Soiled clothes, muddy water: After floods, Kerala battles slush and debris
People in flood-ravaged Kerala are staring at an overwhelming task of clearing out days of sludge and water from their homes and salvaging their lives destroyed by the worst flooding in a century.
Incessant rain that began in Kerala on August 8 killed hundreds of people, destroyed thousands of homes, and washed away roads and bridges, leading to an estimated loss of at least Rs 20,000 crore. There has been no rain in the past three days but the flood water is yet to recede from many places.
Forced to abandon their homes, the nearly 10 lakh people currently in relief camps across the state have a bleak and uncertain future. Many houses are still under water and others have broken pots and pans strewn everywhere. And, some have lost everything.
Sabitha, who is living in a camp in Pandalam, said she had a small shed for a home and now its ruined due to the rains. “Muddy waters entered my home when I was asleep with my son. I grabbed my child and escaped in the nick of time,” she said.
Seventy-five-year-old Chellama was preparing to celebrate the harvest festival of Onam on August 25 when the disaster struck. “I had bought rice, coconuts and other provisions as Onam was around the corner. I could not save anything,” she said.
Jalaja returned to her small house from the camp at Pandanad near Chengannur but said it was not in the condition to move back as the only toilet was overflowing and the well dirty.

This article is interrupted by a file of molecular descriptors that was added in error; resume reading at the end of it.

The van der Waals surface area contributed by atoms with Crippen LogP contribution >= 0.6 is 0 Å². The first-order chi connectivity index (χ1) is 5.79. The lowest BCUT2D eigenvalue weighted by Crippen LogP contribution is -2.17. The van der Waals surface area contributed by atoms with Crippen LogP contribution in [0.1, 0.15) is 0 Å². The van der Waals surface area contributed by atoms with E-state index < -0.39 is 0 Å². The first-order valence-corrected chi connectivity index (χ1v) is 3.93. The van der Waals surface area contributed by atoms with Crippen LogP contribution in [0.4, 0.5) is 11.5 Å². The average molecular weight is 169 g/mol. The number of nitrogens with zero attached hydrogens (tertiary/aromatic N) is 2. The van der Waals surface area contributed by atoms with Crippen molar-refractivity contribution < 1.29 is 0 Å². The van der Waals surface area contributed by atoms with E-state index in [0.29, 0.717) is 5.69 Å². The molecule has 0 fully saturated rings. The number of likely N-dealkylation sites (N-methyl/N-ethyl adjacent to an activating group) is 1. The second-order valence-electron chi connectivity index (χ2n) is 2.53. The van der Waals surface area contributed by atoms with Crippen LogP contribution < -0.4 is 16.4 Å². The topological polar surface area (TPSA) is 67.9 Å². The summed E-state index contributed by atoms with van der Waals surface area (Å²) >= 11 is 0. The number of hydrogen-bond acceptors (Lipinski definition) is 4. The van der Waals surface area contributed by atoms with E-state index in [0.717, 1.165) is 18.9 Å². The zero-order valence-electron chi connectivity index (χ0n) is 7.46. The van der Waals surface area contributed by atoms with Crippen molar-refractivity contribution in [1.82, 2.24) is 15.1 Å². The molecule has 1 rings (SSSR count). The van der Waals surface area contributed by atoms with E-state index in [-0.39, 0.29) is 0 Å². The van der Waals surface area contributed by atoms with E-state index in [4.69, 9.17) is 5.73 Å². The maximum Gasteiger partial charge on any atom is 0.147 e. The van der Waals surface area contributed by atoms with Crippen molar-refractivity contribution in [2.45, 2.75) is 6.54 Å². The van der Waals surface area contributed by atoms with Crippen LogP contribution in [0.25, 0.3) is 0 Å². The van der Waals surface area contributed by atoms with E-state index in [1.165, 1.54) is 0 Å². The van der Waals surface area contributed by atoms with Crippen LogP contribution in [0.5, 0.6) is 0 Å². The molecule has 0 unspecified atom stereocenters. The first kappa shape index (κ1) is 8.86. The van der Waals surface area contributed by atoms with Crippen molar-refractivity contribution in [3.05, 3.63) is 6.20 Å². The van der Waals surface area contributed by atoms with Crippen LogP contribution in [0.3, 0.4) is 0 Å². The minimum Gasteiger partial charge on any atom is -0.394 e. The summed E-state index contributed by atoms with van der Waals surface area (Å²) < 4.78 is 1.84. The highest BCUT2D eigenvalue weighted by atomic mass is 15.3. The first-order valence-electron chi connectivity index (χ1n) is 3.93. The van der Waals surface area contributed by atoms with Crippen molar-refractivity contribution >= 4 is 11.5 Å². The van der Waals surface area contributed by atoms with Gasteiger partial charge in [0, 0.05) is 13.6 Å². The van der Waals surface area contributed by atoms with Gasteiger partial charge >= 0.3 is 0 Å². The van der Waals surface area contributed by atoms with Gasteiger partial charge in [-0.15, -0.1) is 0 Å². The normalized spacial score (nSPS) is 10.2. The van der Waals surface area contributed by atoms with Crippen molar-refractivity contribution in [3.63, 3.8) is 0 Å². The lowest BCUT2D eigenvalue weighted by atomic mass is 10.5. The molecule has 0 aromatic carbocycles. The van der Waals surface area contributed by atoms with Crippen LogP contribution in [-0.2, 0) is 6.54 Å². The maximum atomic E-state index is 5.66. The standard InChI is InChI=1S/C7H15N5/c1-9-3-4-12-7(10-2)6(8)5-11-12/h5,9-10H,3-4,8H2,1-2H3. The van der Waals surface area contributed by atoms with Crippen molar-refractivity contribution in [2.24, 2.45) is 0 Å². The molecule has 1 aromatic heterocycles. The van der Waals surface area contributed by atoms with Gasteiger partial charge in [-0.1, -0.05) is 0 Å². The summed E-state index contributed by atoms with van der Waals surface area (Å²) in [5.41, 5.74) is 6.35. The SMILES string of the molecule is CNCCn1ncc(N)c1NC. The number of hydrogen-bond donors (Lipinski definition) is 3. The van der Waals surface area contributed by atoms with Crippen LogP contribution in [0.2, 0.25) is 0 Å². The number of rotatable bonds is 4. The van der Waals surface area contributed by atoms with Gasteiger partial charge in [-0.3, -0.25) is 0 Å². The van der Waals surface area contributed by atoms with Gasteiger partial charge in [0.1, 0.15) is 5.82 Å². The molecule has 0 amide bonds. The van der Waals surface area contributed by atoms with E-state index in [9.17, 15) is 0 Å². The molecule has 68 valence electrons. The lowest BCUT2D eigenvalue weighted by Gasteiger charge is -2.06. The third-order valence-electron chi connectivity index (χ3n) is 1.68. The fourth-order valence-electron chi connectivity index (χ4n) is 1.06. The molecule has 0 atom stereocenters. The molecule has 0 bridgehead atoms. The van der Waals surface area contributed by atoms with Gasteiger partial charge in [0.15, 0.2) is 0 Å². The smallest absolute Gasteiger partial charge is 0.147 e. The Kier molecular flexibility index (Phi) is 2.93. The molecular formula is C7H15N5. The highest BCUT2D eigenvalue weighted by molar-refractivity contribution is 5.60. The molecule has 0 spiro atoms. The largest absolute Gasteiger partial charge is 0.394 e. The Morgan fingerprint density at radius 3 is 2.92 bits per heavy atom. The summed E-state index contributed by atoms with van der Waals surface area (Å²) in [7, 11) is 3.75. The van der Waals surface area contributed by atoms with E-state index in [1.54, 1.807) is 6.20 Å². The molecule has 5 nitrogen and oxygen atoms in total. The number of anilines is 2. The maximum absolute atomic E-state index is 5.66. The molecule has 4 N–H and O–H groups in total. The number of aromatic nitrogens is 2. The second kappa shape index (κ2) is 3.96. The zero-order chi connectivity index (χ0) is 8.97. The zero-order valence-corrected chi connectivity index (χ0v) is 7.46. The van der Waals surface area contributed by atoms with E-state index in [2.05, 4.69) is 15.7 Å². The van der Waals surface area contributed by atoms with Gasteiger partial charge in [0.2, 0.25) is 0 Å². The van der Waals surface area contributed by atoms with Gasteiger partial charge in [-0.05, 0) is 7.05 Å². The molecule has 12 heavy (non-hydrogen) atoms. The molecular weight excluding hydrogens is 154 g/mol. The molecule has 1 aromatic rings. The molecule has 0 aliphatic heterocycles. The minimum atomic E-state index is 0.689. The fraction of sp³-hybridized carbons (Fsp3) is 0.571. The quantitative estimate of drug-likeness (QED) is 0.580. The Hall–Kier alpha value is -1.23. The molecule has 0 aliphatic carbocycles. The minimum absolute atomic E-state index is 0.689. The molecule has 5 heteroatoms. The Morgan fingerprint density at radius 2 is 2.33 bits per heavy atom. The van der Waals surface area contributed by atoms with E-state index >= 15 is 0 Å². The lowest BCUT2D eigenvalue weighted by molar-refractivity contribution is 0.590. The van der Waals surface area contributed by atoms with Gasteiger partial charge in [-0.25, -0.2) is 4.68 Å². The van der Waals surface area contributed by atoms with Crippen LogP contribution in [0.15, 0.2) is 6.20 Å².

“The well has to be cleaned. We need water to drink and to prepare food. The toilet has to be repaired. After all this, we can think of moving back,” she said.
The receding flood waters have brought more trouble. Many in Cheruthoni in Idukki district had to deal with huge deposits of sand and muck inside and outside their homes as the waters subsided. They cannot open the doors of their homes and earth-movers are being used at many places to remove the accumulated mud and sand.
There are other problems as well. Many women do not have clothes, which are most sought after in relief camps, according to authorities.
“I left home in a hurry with my family. For the last five days, I am wearing the same clothes. Please give us something clean to wear,” said a woman, voicing the demand of thousands’ of women.
The state government roped in electricians, plumbers and volunteers on Thursday to help people clean their houses and public places of slush and debris dumped by the floods.
It has set up a control room in Thiruvananthapuram to coordinate the cleaning process across the state and the civic bodies have been entrusted with the task of managing the work, PTI reported quoting an unnamed official.
The Kerala Water Authority has taken steps to supply drinking water in affected areas, state water resources minister Mathew T Thomas said.
Thomas said out of the 1,089 water supply schemes affected due to the floods, more than 800 have started functioning and that efforts were on to make others functional.
Experts have said it will take at least a decade for the state to recover from the massive devastation caused by the floods from the onset of the monsoon.
(With PTI inputs)